A supply spreadsheet can be helpful: List necessary supplies in one column and the prices from your favorite sources in the next columns for comparison. Look at how much of that supply you used over the previous year to determine how much to order. You might be able to find bulk discounts, but be careful not to lose money on expired injectables or outdated supplies. The table below shows a sample supply spreadsheet.

Drug MFG HCPCS NDC Dose Bottle Size Acq. Cost AWP Doses/Bottle Cost/Dose Charge Units
Hydrogen Peroxide 3% 16 oz

Step 2: Receiving Supplies

Just like when you’re shopping on Amazon.com, you want to make sure the order that arrives is the right one. This step might be easy, but it’s important to make sure someone verifies the order against the delivery, and that it’s not damaged.

Some supplies are custom ordered for a patient. To provide excellent customer service, the provider needs to know his or her patient’s supply has arrived as ordered.

Step 3: Stocking the Closet

Providers don’t want to spend time looking for the right supply. Organizing the supply closet with old stock at the front and common items on a designated shelf can save time. It gives your practice a chance to make sure old supplies aren’t hidden or expired, and it’s also a good opportunity to update the expected quantities on your spreadsheet. Stocking and organizing will ensure your practice doesn’t run out of something and will bring to light spoilage.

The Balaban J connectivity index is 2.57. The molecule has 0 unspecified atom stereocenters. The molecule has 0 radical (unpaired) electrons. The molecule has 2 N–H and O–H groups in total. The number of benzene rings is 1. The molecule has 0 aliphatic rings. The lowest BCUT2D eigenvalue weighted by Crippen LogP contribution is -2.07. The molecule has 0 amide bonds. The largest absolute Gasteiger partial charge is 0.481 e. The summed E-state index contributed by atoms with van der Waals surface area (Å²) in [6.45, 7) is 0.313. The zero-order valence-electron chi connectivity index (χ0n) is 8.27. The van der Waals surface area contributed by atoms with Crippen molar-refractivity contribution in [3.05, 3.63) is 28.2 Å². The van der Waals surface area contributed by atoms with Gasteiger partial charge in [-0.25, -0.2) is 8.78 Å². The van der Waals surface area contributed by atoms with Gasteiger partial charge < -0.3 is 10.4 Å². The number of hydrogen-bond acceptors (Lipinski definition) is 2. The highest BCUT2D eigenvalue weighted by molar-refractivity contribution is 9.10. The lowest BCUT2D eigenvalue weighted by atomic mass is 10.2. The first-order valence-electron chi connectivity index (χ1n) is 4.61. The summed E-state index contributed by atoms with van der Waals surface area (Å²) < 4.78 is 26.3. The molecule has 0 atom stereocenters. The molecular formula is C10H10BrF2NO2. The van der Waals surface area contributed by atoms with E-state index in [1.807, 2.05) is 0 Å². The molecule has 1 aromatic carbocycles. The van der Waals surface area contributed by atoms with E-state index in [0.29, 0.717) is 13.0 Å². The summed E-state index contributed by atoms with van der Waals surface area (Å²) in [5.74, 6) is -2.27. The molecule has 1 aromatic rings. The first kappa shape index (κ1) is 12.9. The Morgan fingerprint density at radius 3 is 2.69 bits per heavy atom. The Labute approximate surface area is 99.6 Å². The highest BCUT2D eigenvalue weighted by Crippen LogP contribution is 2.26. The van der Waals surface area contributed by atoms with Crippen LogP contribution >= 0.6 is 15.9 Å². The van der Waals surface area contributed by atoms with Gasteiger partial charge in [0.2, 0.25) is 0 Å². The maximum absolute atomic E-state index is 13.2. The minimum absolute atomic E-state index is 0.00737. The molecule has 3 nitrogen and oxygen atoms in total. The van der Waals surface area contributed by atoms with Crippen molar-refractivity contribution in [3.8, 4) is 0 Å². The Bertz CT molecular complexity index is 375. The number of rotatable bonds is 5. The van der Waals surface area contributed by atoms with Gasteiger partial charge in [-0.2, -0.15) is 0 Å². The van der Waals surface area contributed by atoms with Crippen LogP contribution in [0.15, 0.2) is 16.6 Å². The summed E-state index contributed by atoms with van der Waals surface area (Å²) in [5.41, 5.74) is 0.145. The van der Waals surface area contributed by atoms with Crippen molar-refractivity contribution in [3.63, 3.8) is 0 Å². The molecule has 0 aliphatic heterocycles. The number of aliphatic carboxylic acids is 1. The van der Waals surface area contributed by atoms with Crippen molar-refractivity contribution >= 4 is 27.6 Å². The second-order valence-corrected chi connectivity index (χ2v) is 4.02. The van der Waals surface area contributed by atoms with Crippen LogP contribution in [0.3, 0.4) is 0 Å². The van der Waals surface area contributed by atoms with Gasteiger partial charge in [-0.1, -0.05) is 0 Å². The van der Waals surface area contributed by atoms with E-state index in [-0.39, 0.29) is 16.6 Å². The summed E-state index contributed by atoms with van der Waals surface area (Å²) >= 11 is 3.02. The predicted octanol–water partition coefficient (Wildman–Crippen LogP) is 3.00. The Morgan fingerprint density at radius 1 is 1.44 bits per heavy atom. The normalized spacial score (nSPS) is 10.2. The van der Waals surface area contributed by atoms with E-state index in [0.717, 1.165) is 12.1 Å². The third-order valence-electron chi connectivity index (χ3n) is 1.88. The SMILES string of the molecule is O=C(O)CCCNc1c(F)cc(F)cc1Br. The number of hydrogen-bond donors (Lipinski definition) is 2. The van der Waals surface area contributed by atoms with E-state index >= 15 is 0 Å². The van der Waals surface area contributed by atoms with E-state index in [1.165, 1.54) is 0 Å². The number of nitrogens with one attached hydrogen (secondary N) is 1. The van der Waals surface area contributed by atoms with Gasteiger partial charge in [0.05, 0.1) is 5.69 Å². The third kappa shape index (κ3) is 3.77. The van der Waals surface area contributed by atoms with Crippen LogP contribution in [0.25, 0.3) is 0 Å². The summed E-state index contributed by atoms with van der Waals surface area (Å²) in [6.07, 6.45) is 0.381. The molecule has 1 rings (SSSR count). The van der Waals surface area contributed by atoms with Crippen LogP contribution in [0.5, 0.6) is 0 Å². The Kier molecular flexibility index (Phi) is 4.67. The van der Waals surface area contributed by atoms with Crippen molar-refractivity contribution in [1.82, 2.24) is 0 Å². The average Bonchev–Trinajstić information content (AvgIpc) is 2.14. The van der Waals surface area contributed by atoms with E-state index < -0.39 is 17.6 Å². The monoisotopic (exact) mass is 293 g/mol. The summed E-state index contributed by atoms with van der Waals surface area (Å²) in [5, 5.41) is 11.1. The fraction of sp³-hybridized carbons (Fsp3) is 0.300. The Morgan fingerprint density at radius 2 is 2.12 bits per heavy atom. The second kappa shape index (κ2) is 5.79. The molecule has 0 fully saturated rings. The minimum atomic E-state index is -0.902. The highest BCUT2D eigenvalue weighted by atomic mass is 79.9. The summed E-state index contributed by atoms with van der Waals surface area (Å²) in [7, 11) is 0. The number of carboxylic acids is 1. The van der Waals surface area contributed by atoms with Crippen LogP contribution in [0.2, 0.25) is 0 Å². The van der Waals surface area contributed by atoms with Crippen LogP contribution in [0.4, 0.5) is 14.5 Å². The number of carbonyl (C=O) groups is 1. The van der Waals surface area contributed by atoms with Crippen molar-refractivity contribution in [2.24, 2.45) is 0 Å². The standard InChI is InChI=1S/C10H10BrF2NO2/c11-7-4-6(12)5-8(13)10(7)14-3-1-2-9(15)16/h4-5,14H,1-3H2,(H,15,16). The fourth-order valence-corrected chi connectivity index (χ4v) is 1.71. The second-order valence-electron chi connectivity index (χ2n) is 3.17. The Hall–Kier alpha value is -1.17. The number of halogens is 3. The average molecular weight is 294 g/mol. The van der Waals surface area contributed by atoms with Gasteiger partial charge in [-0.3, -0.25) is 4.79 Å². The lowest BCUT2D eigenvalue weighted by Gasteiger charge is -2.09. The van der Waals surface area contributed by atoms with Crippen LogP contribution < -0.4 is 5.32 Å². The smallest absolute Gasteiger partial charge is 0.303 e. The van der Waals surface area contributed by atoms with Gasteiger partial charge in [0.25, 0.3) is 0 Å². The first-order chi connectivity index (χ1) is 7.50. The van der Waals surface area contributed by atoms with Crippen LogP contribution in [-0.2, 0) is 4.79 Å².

Step 4: Paying the Invoice

It can be difficult to produce invoices for billable supplies, and even harder to determine the cost of a single item in a large purchase. As you pay an invoice, place the actual cost per supply used on your tracking spreadsheet. This will enable you to show how much each item costs your practice. These invoices and true costs are critical to the entire supply closet charge capture process.

In a small practice, the assistant at the front desk might receive and stock the orders and pay the invoices. In a large practice, more than one person might fulfill these tasks. Whatever the case, make sure your team is working together to track supplies.

Step 5: HCPCS Level II on the Charge Ticket

This is probably the hardest step in the process. Every supply should be converted or crosswalked to a HCPCS Level II code. This means spending some afternoons in the HCPCS Level II book and on Google looking up codes.